Tag Archives: Seder table

Hosting a Virtual Seder During a Pandemic

Dear readers,

Hopefully, you are all in good health.

On April 02 there are 5,552 people registered in Belgium that are infected with the novel coronavirus who are receiving treatment in Belgian hospitals.
That there are only 1,143 deaths of the CoViD-19 virus at the moment is thanks to the exceptional precautions that the government has taken and which a large part of the population adheres to.

The coming week brings us, what in normal circumstances would be the busiest time for gatherings, in our effort to remember how God has liberated us, and to make sure that the younger generation would come aware how we always should remember how God Helps and Guides His People.

14 Nisan is normally the Day of The Memorial Meal.
This year that shall be different from all other years.

In Lockdown times, best not to meet too many people and to keep social distance, nowhere in Belgium, France, Italy, Spain, Portugal shall there be an open public Memorial Meal or Pesach Seder.

While you might not be able to physically gather around the seder table this Passover, do not forget that you can come together online.

Check out our 10 tips for creating a meaningful and fun seder experience for your family and friends, near and far.

  1. Use the same Haggadah. 

    You could make and can use a Haggadah you could send out by e-mail beforehand and/or screen-share it with your guests, or encourage everyone to print their own copy.

  2. Designate an e-Moses.

    It can be very helpful to pick someone to lead the virtual seder. Make sure this person has experience successfully using Zoom, FaceTime, Google Hangouts, Skype, etc..

    He can play Moshe and let us remember how Moshe ditched his desert aesthetic and returned to the Egyptian palace to deliver God’s message, with the help of his brother and hype man, Aaron.

    Telling the exodus story he may not forget to bring forth how Moshe spoke about God commands and how God clapped back at the Egyptians. Children perhaps can have drawings made of the pathway formed between the walls of water and the Israelites who made it to the other side without harm.

  3. Make a “seating and speaking chart.”

    This year there can best not swapped places. Best is to have everybody all night using the same place at the table, and if possible having enough distance between each household member.

    But this year we should also account for the virtual seated next speaker. Figure out ahead of time who is going to read what. Throughout the seder, text the person you’d be sitting next to.  Be careful when all speakers are on there shall be too much echo and everything could become too chaotic. Therefore, let everybody stay muted and follow an order of speaking plus having put up an arm or (funny) sign requesting to speak.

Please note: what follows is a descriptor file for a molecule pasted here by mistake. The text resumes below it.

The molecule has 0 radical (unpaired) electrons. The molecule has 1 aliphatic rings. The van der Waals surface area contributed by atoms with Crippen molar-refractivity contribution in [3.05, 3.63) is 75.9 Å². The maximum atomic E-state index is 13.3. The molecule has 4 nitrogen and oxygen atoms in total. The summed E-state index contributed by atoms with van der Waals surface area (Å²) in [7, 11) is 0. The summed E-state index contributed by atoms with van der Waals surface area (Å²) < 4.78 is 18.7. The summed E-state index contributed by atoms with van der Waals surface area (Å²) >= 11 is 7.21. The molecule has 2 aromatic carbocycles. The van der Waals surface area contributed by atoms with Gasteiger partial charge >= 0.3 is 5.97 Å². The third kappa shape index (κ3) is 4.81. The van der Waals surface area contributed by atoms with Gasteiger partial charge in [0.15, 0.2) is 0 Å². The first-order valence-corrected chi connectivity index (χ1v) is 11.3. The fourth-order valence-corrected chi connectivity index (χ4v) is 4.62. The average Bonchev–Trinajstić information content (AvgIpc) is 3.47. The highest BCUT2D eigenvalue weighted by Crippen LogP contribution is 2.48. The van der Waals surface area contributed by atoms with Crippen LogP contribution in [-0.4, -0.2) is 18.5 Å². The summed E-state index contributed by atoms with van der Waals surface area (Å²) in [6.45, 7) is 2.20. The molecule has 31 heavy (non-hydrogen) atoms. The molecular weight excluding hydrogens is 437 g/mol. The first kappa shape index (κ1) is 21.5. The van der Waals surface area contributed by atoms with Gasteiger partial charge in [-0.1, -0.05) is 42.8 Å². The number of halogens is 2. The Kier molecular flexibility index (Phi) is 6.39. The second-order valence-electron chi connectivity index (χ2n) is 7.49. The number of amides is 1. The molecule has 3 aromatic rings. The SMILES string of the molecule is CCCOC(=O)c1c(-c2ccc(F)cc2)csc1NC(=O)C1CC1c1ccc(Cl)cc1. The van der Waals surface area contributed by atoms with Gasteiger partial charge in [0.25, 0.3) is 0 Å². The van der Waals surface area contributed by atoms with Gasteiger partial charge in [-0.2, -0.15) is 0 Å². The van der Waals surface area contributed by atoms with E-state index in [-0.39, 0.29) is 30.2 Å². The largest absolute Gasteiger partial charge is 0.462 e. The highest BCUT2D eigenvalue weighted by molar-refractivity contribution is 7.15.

4. Maintain that there are no excuses for why people can’t attend.A danger of such critical times as these, is that people come a bit lazy or like to avoid their religious obligations.
    Unless, you know, they don’t have internet and/or a device to connect to it. Anyone can be part of your Passover experience.
  5. Have a practice run.The organiser best has several contacts beforehand with those who would take care of the surprises.Also, send instructions for accessing your virtual platform of choice ahead of time so nobody holds up the seder by not knowing their Wi-Fi or other password.For those who do not have their computer enough secured and therefore had best their camera taped, they have to be encouraged to take the stickers or tape off their cameras.
  6. Eat and drink with measure spread over the long time of gatheringAs usual at a seder have the different courses interrupted by animated talks, readings from Scripture and prayers.
  7. Work with what you have.

    With all the panic shopping, it can be intimidating to venture out to get everything you need. That’s OK. Get what you can and improvise the rest.
    Our people have survived greater quandaries with a little ingenuity and determination.If you can’t get matzah, cut some cardboard into squares or large circles (you can even put dots on them with a marker for texture, but do not consume—this is purely decorative). Swap out sriracha for horseradish. Use literally anything green. Squish trail mix into a charoset-like paste.Use a regular plate as a stand-in for a seder plate. It’s the thought that counts.
  8. Bring a little Purim to Passover.

    Never forget to make the long evening pleasant enough or entertaining enough to the children. Remember this night should be a night of remembering and giving it further to the next generation.Nobody would be against making some good fun and nobody would object to have people being dressed up as Moses, Aaron, Miriam, etc.Got kids? Great, they can be the frogs. Or the lice. It depends how stressed they’re making you.